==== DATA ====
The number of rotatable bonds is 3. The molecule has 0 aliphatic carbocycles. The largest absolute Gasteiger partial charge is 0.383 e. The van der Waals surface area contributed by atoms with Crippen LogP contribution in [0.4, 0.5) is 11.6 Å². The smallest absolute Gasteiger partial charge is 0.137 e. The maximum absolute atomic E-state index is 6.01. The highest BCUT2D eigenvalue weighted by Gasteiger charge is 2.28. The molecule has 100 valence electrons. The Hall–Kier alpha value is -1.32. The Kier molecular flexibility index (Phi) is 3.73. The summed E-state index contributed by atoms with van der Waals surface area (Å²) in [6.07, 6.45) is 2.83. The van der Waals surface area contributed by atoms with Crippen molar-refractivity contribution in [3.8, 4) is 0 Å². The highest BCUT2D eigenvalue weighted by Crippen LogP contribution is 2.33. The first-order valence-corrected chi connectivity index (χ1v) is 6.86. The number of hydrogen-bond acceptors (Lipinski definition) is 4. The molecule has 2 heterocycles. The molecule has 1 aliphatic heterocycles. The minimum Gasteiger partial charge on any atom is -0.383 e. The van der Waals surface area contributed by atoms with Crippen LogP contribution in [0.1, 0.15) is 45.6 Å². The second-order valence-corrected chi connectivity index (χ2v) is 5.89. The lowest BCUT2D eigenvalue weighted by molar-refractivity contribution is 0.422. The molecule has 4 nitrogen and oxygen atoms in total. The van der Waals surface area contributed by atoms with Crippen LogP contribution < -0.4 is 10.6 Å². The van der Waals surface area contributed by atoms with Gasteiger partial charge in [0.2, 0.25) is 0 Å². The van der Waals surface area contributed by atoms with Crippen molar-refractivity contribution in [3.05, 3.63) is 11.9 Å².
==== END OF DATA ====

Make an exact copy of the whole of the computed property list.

The number of rotatable bonds is 3. The molecule has 0 aliphatic carbocycles. The largest absolute Gasteiger partial charge is 0.383 e. The van der Waals surface area contributed by atoms with Crippen LogP contribution in [0.4, 0.5) is 11.6 Å². The smallest absolute Gasteiger partial charge is 0.137 e. The maximum absolute atomic E-state index is 6.01. The highest BCUT2D eigenvalue weighted by Gasteiger charge is 2.28. The molecule has 100 valence electrons. The Hall–Kier alpha value is -1.32. The Kier molecular flexibility index (Phi) is 3.73. The summed E-state index contributed by atoms with van der Waals surface area (Å²) in [6.07, 6.45) is 2.83. The van der Waals surface area contributed by atoms with Crippen molar-refractivity contribution in [3.8, 4) is 0 Å². The highest BCUT2D eigenvalue weighted by Crippen LogP contribution is 2.33. The first-order valence-corrected chi connectivity index (χ1v) is 6.86. The number of hydrogen-bond acceptors (Lipinski definition) is 4. The molecule has 2 heterocycles. The molecule has 1 aliphatic heterocycles. The minimum Gasteiger partial charge on any atom is -0.383 e. The van der Waals surface area contributed by atoms with Crippen LogP contribution in [0.1, 0.15) is 45.6 Å². The second-order valence-corrected chi connectivity index (χ2v) is 5.89. The lowest BCUT2D eigenvalue weighted by molar-refractivity contribution is 0.422. The molecule has 4 nitrogen and oxygen atoms in total. The van der Waals surface area contributed by atoms with Crippen LogP contribution < -0.4 is 10.6 Å². The van der Waals surface area contributed by atoms with Gasteiger partial charge in [0.2, 0.25) is 0 Å². The van der Waals surface area contributed by atoms with Crippen molar-refractivity contribution in [3.05, 3.63) is 11.9 Å².